Tag Archives: Children’s Oncology Group

Not Just Kid Stuff: Reconciling Young Adults to Children’s Cancer Regimens

Some of the most advanced cancer research involves treating cancer in children. And recent studies show that some adolescents and even young adults in their 20s fare better on children’s protocols than on adult protocols.

courtesy of flickr user sean dreilinger (creative commons)

For example, in one study presented at the annual meeting of the American Society of Hematology, patients aged 16-21 years with non-M3 acute myeloid leukemia who were randomized to a Children’s Oncology Group regimen had higher overall survival rates than those who were treated with one of two adult regimens: the Cancer and Leukemia Group B regimen and the Southwest Oncology Group regimen.

To make it trickier, when the study group was broken down into younger (16-18 years) and older (19-21 years), the younger patients on the children’s protocol had significantly greater event-free survival compared to the older patients on the children’s protocol. There was no significant difference in event-free survival based on age among the patients on the adult protocols.

However, the treatment-related mortality was significantly higher in patients in the children’s protocol vs. the adults (29% vs. 7%).

How do doctors decide how to treat their teen patients? The answers aren’t clear, but as Jane MacNeil, editor of our sister publication The Oncology Report, observed, 18-year-olds might object to being treated in a children’s cancer facility full of balloons and teddy bears, even if a children’s regimen might be best for them. What is the solution? If research continues to show a benefit of treating older adolescents and young adults with children’s protocols, maybe a “young adult cancer ward” is the wave of the future. Pictures of Taylor Swift instead of Teddy Bears?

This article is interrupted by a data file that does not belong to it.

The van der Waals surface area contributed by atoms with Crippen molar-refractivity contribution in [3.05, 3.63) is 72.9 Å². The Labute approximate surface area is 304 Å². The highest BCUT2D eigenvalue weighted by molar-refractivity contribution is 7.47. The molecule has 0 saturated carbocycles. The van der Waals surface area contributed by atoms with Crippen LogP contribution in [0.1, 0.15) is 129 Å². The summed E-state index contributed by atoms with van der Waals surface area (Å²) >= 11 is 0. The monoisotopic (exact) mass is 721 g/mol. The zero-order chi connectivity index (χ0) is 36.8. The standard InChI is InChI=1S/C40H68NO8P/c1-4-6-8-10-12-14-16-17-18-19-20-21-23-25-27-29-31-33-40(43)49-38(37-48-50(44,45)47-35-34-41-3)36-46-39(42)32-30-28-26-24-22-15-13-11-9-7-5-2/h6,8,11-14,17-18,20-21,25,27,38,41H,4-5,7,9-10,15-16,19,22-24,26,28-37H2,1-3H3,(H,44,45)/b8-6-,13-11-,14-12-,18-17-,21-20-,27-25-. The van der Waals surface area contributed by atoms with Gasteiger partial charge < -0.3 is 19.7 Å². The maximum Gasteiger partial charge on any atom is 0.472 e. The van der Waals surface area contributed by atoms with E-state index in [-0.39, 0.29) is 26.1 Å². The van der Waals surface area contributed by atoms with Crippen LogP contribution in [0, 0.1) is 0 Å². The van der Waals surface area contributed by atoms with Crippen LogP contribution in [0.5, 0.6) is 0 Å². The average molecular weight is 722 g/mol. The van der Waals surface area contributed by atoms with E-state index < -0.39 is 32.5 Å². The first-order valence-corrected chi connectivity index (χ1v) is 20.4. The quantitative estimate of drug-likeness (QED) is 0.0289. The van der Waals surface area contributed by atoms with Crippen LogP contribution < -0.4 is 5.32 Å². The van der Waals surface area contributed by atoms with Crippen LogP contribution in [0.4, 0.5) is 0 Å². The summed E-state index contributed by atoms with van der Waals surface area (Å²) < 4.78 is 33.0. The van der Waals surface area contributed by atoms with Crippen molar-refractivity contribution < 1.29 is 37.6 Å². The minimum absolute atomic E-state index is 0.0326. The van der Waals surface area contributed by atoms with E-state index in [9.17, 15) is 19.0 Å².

–Heidi Splete (on Twitter @hsplete)

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Filed under Hematology, IMNG, Oncology, Pediatrics

Race Matters for Children With Neuroblastoma

Racial and ethnic disparities in survival have been reported for many adult cancers, notably breast and colon cancer, but until now, little has been known about these disparities in neuroblastoma, the most common cancer in infancy. 

 A new study by the Children’s Oncology Group involving 3,539 children shows that blacks, Asians, and Native Americans with neuroblastoma have significantly worse overall survival than do white patients.

An MRI of a 2-year-old girl with known neuroblastoma

When compared with whites in a univariate analysis, overall survival was significantly inferior for blacks (hazard ratio 1.37), Asians (HR 1.62) and Native Americans (HR 3.0), but not for Hispanics (HR 1.01),  said Dr. Susan L. Cohn, who presented the findings at the recent annual meeting of the American Society of Clinical Oncology.

Blacks and Native Americans also had inferior event-free survival than whites, due largely to a higher prevalence of high-risk disease, she said. 

When compared with whites, Asians had significantly more diploid tumors, while blacks had more unfavorable tumor histology. Surprisingly, MYCN amplification status, one of the most powerful prognostic factors identified to date, did not differ between groups. 

Finally, significantly more late-occurring events were observed in blacks, compared with whites, in multivariate analyses, suggesting that blacks may be more resistant to chemotherapy. 

Dr. Cohn acknowledged at the start of her talk that multiple factors such as socioeconomic status, environmental exposure, and notably genetic predisposition can contribute to the racial disparities in survival observed in various cancers. 

 “We hypothesize that genetic variables in black children contribute to their high prevalence of high-risk disease, chemotherapy resistance, and inferior outcome, and we plan to conduct future studies in which we will be genotyping germ line DNA samples to elucidate the genetic variables that account for the worse outcome observed in this cohort,” said Dr. Cohn, a pediatrics professor at the University of Chicago. 

The group’s hypothesis is based on studies showing that germ line genetic variables are strongly associated with clinically aggressive neuroblastoma in white children and play a critical role in drug metabolism as well as racial and ethnic diversity in drug toxicity and effectiveness. 

  – Patrice Wendling (on Twitter @pwendl)

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Filed under Family Medicine, IMNG, Internal Medicine, Neurology and Neurological Surgery, Oncology, Pediatrics